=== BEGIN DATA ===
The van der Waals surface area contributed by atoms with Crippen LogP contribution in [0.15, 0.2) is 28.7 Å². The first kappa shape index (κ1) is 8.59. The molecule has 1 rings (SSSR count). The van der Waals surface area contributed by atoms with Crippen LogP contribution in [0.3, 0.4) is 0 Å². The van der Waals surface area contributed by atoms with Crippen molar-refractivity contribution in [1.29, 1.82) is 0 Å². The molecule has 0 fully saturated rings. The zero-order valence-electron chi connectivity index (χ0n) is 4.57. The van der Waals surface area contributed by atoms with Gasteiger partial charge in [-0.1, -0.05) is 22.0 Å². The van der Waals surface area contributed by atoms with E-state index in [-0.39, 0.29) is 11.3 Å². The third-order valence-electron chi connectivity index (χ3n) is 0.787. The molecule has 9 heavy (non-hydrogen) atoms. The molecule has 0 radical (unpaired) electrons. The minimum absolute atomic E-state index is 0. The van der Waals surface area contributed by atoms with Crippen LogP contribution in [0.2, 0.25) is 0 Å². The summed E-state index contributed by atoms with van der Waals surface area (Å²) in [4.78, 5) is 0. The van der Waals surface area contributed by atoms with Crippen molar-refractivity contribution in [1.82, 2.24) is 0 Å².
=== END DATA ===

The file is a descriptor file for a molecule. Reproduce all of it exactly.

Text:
The van der Waals surface area contributed by atoms with Crippen LogP contribution in [0.15, 0.2) is 28.7 Å². The first kappa shape index (κ1) is 8.59. The molecule has 1 rings (SSSR count). The van der Waals surface area contributed by atoms with Crippen LogP contribution in [0.3, 0.4) is 0 Å². The van der Waals surface area contributed by atoms with Crippen molar-refractivity contribution in [1.29, 1.82) is 0 Å². The molecule has 0 fully saturated rings. The zero-order valence-electron chi connectivity index (χ0n) is 4.57. The van der Waals surface area contributed by atoms with Gasteiger partial charge in [-0.1, -0.05) is 22.0 Å². The van der Waals surface area contributed by atoms with E-state index in [-0.39, 0.29) is 11.3 Å². The third-order valence-electron chi connectivity index (χ3n) is 0.787. The molecule has 9 heavy (non-hydrogen) atoms. The molecule has 0 radical (unpaired) electrons. The minimum absolute atomic E-state index is 0. The van der Waals surface area contributed by atoms with Crippen LogP contribution in [0.2, 0.25) is 0 Å². The summed E-state index contributed by atoms with van der Waals surface area (Å²) in [4.78, 5) is 0. The van der Waals surface area contributed by atoms with Crippen molar-refractivity contribution in [1.82, 2.24) is 0 Å².